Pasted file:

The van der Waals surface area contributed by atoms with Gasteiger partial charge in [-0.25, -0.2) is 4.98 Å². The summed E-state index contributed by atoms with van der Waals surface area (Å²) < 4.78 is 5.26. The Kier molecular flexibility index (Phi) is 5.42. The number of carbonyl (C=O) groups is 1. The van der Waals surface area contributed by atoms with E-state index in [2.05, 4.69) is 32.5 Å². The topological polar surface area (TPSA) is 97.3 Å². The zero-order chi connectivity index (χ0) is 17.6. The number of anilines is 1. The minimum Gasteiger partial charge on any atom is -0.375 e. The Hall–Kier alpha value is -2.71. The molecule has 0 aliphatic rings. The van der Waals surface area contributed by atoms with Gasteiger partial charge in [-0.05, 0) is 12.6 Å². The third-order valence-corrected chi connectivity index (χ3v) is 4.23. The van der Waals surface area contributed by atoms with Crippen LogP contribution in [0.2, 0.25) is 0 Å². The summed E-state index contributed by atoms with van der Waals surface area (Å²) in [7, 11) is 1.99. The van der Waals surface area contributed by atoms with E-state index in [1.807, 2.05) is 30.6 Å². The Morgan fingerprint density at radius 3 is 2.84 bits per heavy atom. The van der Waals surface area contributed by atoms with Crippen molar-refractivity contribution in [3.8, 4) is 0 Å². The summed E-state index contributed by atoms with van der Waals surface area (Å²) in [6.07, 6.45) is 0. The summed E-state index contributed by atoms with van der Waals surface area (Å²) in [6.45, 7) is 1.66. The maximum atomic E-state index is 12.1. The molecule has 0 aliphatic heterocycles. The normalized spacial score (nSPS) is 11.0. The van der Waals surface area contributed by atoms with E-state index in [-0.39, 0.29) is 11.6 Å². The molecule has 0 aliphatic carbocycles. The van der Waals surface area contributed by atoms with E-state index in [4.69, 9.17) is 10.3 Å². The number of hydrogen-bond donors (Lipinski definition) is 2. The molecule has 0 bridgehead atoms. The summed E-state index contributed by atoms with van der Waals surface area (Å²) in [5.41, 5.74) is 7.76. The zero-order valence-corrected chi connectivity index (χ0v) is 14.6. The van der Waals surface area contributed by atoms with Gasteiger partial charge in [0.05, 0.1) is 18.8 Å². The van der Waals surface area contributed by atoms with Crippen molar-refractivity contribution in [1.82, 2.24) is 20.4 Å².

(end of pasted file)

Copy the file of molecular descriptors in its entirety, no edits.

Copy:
The van der Waals surface area contributed by atoms with Gasteiger partial charge in [-0.25, -0.2) is 4.98 Å². The summed E-state index contributed by atoms with van der Waals surface area (Å²) < 4.78 is 5.26. The Kier molecular flexibility index (Phi) is 5.42. The number of carbonyl (C=O) groups is 1. The van der Waals surface area contributed by atoms with E-state index in [2.05, 4.69) is 32.5 Å². The topological polar surface area (TPSA) is 97.3 Å². The zero-order chi connectivity index (χ0) is 17.6. The number of anilines is 1. The minimum Gasteiger partial charge on any atom is -0.375 e. The Hall–Kier alpha value is -2.71. The molecule has 0 aliphatic rings. The van der Waals surface area contributed by atoms with Gasteiger partial charge in [-0.05, 0) is 12.6 Å². The third-order valence-corrected chi connectivity index (χ3v) is 4.23. The van der Waals surface area contributed by atoms with Crippen LogP contribution in [0.2, 0.25) is 0 Å². The summed E-state index contributed by atoms with van der Waals surface area (Å²) in [7, 11) is 1.99. The van der Waals surface area contributed by atoms with E-state index in [1.807, 2.05) is 30.6 Å². The Morgan fingerprint density at radius 3 is 2.84 bits per heavy atom. The van der Waals surface area contributed by atoms with Crippen molar-refractivity contribution in [3.8, 4) is 0 Å². The summed E-state index contributed by atoms with van der Waals surface area (Å²) in [6.07, 6.45) is 0. The summed E-state index contributed by atoms with van der Waals surface area (Å²) in [6.45, 7) is 1.66. The maximum atomic E-state index is 12.1. The molecule has 0 aliphatic heterocycles. The normalized spacial score (nSPS) is 11.0. The van der Waals surface area contributed by atoms with E-state index in [-0.39, 0.29) is 11.6 Å². The molecule has 0 aliphatic carbocycles. The van der Waals surface area contributed by atoms with E-state index in [4.69, 9.17) is 10.3 Å². The number of hydrogen-bond donors (Lipinski definition) is 2. The molecule has 0 bridgehead atoms. The summed E-state index contributed by atoms with van der Waals surface area (Å²) in [5.41, 5.74) is 7.76. The zero-order valence-corrected chi connectivity index (χ0v) is 14.6. The van der Waals surface area contributed by atoms with Gasteiger partial charge in [0.05, 0.1) is 18.8 Å². The van der Waals surface area contributed by atoms with Crippen molar-refractivity contribution in [1.82, 2.24) is 20.4 Å².